We’ve known for a long time that injecting drug use is an emerging problem and that there has been no significant, evidence-based health response for people who use drugs generally. However, for people who inject drugs, in addition to an abstinence-only based approach there’s been very limited access to the World Health Organisation’s recommended comprehensive prevention and treatment package, which includes prevention and treatment for viral hepatitis, HIV and tuberculosis.
We have recognised viral hepatitis among people who inject drugs without access to comprehensive, evidence-based health services as a serious problem. Unless more people can access these prevention and treatment services, viral hepatitis and HIV will spread.
Hepatitis B & C and the health of people who use drugs have been neglected public health issues in this country.
In Durban, one of the cities I work in, the municipality has halted a needle and syringe programme that followed the World Health Organisation’s recommendations on the distribution, collection and disposal of needles and syringes. As a result, people who inject drugs there have no option but to share needles, despite the risks involved. As a result, the rates of hepatitis and HIV are likely to skyrocket in the city.
People who use drugs are criminalised and marginalised in South Africa. These factors limit access to treatment, but denying access to healthcare based on drug use is discriminatory, contravenes their constitutional right to health and contributes to greater public health and security problems.
Opioid substitution therapy is the most effective treatment available to manage heroin dependence. It saves lives, reduces the risk of hepatitis and HIV by reducing frequency of injection, and decreases crime. If people who use heroin develop dependence and are denied voluntary access to treatment, their health and social circumstances are likely to deteriorate.
The medication most commonly used for opioid substitution therapy is about twenty times more expensive in South Africa than it is in other countries, limiting access to the few who can afford it (it is not currently available in the public sector for maintenance).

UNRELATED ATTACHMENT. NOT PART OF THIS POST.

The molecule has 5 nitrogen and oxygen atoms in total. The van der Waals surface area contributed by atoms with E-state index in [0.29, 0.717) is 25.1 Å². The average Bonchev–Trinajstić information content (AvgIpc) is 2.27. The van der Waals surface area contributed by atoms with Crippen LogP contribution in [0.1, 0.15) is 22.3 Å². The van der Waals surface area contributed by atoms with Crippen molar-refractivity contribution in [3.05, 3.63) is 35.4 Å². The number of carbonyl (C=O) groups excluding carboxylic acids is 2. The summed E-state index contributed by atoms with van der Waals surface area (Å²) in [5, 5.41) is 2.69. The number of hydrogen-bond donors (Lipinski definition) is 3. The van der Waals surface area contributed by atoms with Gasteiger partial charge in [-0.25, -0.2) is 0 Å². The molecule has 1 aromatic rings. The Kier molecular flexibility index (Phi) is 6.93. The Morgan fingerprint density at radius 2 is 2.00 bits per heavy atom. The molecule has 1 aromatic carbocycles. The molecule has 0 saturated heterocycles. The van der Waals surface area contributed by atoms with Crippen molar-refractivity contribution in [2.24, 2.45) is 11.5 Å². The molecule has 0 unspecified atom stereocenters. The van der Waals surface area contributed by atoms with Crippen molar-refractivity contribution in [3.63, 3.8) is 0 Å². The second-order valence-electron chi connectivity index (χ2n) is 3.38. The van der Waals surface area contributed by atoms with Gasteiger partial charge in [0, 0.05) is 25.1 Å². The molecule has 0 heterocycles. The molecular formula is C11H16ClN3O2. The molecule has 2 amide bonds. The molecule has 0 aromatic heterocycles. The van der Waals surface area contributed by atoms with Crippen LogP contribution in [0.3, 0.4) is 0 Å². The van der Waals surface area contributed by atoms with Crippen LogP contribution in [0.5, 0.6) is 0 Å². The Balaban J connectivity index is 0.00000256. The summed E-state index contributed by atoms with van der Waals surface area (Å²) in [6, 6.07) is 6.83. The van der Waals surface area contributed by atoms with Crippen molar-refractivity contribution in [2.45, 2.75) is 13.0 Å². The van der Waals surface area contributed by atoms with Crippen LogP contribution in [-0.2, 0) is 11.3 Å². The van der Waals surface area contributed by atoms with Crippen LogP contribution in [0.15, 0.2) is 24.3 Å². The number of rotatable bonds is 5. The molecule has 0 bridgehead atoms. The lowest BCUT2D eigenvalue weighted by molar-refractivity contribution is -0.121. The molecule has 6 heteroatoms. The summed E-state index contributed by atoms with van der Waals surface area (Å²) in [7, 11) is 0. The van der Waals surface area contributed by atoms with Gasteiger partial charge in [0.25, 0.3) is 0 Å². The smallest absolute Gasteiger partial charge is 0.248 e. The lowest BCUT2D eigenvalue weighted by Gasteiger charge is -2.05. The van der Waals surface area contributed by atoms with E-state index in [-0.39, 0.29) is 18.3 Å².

Meanwhile, almost all people with heroin dependence who go through detoxification or an abstinence-based rehabilitation programme will return to potentially harmful heroin use within a year. It’s within the public sector that we need to put more resources into substitution therapy and support government to reduce the cost of these medications. This is a growing crisis we need to get a handle on sooner rather than later.
The Case for Universal Healthcare
I’m a firm believer that health is a public good. Healthcare costs should not be the reason people cannot achieve health.
I’m hopeful that we’ll be able to garner enough political will to beat hepatitis, particularly among people who inject drugs. The crucial thing is for SA to include hepatitis services and the World Health Organisation’s comprehensive package in the Universal Healthcare package of National Health Insurance and medical aid prescribed minimum benefits.
Everyone should be able to access HIV and hepatitis services.
We should avoid putting hepatitis interventions into a silo. We need an integrated approach that collectively addresses HIV, hepatitis, non-communicable diseases, gender- based violence, substance use, mental health and all these related problems. The question we should be asking ourselves is: how do we integrate our public strategies to meet the targets for the most relevant communicable and non-communicable diseases?
That’s the global approach now and will have to be South Africa’s approach if we want to defeat hepatitis.
* Dr. Andrew Scheibe is a technical advisor for TB HIV Care and an affiliated researcher at the University of Pretoria and Durban University of Technology.